Historic Shell carbon capture project captures one million tonnes of CO2

In September, Shell Canada’s carbon capture and storage (CCS) facility in Alberta announced a significant milestone: it had captured one million tonnes of carbon dioxide in its first year.

The project, named Quest, will capture about one-third of the emissions from the Scotford Upgrader near Fort Saskatchewan, Alta. It is the world’s first oil sands CCS project.

The CCS process separates CO2 from other compounds during upgrading with the help of chemicals called amines. The CO2 is compressed, and then shipped in liquid form by pipeline to a facility at Thorhild County, 65 kilometers north of the upgrader. There, it is injected 2.3 kilometers into the earth, where is it permanently stored.

It was a $1.35-billion project, funded in part with $745 million from the Alberta government and $120 million from Ottawa.

Zoe Yujnovich, Executive Vice-President for heavy oil at Shell, says the technology provides an important bridge as part of a long-term transition towards renewable energy.

“The success we are seeing in Quest demonstrates that Canadians are at the forefront of carbon capture and storage technology, showing the world that we can develop real solutions to address climate change,” she said.

“Not only is Quest capturing and storing CO2 emissions from our oil sands operations, but its technology can be applied to other industries around the world to significantly reduce their CO2 emissions.”

Demand for oil products continues almost unabated, and experts believe that fossil fuels will remain the dominant drivers for heating and transportation for at least 25 years. So, to mitigate CO2 emissions, CCS is a necessary technology. Indeed, the Intergovernmental Panel on Climate Change believes that new targets on climate change may be impossible to meet without it.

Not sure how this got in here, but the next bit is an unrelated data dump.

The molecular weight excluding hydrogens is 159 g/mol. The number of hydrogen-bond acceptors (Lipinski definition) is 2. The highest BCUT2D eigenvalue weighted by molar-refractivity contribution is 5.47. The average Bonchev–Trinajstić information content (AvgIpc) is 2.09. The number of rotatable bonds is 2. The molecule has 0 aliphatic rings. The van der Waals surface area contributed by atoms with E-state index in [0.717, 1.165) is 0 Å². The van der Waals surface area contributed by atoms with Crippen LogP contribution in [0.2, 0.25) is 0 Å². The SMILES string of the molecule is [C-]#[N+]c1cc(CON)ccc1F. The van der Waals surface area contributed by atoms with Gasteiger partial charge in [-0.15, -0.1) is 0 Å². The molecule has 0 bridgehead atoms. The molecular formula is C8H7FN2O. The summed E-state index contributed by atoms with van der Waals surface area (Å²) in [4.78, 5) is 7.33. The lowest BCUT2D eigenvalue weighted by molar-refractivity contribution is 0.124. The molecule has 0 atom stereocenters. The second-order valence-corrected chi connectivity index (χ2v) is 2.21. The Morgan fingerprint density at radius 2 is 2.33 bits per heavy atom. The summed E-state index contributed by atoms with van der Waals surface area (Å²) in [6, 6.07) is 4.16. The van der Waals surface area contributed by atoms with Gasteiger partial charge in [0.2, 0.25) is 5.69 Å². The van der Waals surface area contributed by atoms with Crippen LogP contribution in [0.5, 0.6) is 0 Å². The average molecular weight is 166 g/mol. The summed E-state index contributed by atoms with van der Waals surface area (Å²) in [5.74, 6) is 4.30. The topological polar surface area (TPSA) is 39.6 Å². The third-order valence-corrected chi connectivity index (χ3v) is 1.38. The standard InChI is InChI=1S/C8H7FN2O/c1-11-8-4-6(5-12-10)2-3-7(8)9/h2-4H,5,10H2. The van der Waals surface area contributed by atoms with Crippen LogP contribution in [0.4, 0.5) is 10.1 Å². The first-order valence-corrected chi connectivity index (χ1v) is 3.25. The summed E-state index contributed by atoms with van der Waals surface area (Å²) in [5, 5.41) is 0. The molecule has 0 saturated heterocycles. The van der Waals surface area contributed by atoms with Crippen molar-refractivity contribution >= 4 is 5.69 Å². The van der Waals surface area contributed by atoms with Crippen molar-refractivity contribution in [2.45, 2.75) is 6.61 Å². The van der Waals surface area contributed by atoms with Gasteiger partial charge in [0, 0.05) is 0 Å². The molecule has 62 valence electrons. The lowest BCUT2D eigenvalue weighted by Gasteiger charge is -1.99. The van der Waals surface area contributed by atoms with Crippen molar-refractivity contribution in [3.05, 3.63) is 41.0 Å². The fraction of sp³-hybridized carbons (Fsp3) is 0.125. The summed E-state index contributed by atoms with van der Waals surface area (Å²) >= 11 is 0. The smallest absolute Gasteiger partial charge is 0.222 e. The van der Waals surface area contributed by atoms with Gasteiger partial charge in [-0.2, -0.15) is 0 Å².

Michael Crothers, the President and Country Chair of Shell Canada, explained the need for CCS in a recent opinion piece, which was published in the Globe and Mail.

“… Despite its promise, CCS seems to be the Cinderella of the world’s energy transition. It is yet to be invited to the ball. Instead, attention is focused on renewable energy and efficiency measures.

“Consider this. Desert Sunlight in California is the world’s fourth-biggest photovoltaic solar farm. It covers a land area equivalent to 300 Rogers Centres. It received a federal loan worth nearly $2-billion (U.S.), and displaces 300,000 tonnes of carbon dioxide a year.

“But it would need to be more than three times bigger, covering an area 16 times the size of Toronto Islands, to displace the same amount of carbon dioxide that the Quest CCS project is storing away for good.”

The project has received a lot of attention from other countries, including the United States, Korea, The Netherlands, Norway, Mexico and Taiwan.

“We continue to share knowledge and lessons learned by hosting more than 50 international delegations at Quest and by collaborating with others to improve their technology,” Shell reported on its website.

More strides are being made in Canadian refining, such as at the Redwater Partnership project, also in Alberta – the first purpose-built CCS refinery.
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